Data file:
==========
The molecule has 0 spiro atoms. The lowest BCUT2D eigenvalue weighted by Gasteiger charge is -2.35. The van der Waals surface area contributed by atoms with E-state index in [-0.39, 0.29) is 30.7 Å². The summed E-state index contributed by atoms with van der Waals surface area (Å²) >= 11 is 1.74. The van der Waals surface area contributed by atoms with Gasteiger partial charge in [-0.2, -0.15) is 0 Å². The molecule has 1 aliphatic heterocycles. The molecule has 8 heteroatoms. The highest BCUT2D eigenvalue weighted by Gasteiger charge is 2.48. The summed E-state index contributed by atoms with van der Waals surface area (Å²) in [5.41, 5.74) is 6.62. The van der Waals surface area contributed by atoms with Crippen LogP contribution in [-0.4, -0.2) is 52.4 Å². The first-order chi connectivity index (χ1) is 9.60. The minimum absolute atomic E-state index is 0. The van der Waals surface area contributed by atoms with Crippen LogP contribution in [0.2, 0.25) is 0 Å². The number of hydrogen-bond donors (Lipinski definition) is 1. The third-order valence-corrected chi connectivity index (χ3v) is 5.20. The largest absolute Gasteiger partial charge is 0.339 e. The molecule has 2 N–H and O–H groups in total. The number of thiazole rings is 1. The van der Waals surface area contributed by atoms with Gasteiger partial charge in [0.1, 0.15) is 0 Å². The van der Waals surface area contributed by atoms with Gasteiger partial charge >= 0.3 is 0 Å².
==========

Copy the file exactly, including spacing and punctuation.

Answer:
The molecule has 0 spiro atoms. The lowest BCUT2D eigenvalue weighted by Gasteiger charge is -2.35. The van der Waals surface area contributed by atoms with E-state index in [-0.39, 0.29) is 30.7 Å². The summed E-state index contributed by atoms with van der Waals surface area (Å²) >= 11 is 1.74. The van der Waals surface area contributed by atoms with Gasteiger partial charge in [-0.2, -0.15) is 0 Å². The molecule has 1 aliphatic heterocycles. The molecule has 8 heteroatoms. The highest BCUT2D eigenvalue weighted by Gasteiger charge is 2.48. The summed E-state index contributed by atoms with van der Waals surface area (Å²) in [5.41, 5.74) is 6.62. The van der Waals surface area contributed by atoms with Crippen LogP contribution in [-0.4, -0.2) is 52.4 Å². The first-order chi connectivity index (χ1) is 9.60. The minimum absolute atomic E-state index is 0. The van der Waals surface area contributed by atoms with Crippen LogP contribution in [0.2, 0.25) is 0 Å². The number of hydrogen-bond donors (Lipinski definition) is 1. The third-order valence-corrected chi connectivity index (χ3v) is 5.20. The largest absolute Gasteiger partial charge is 0.339 e. The molecule has 2 N–H and O–H groups in total. The number of thiazole rings is 1. The van der Waals surface area contributed by atoms with Gasteiger partial charge in [0.1, 0.15) is 0 Å². The van der Waals surface area contributed by atoms with Gasteiger partial charge >= 0.3 is 0 Å².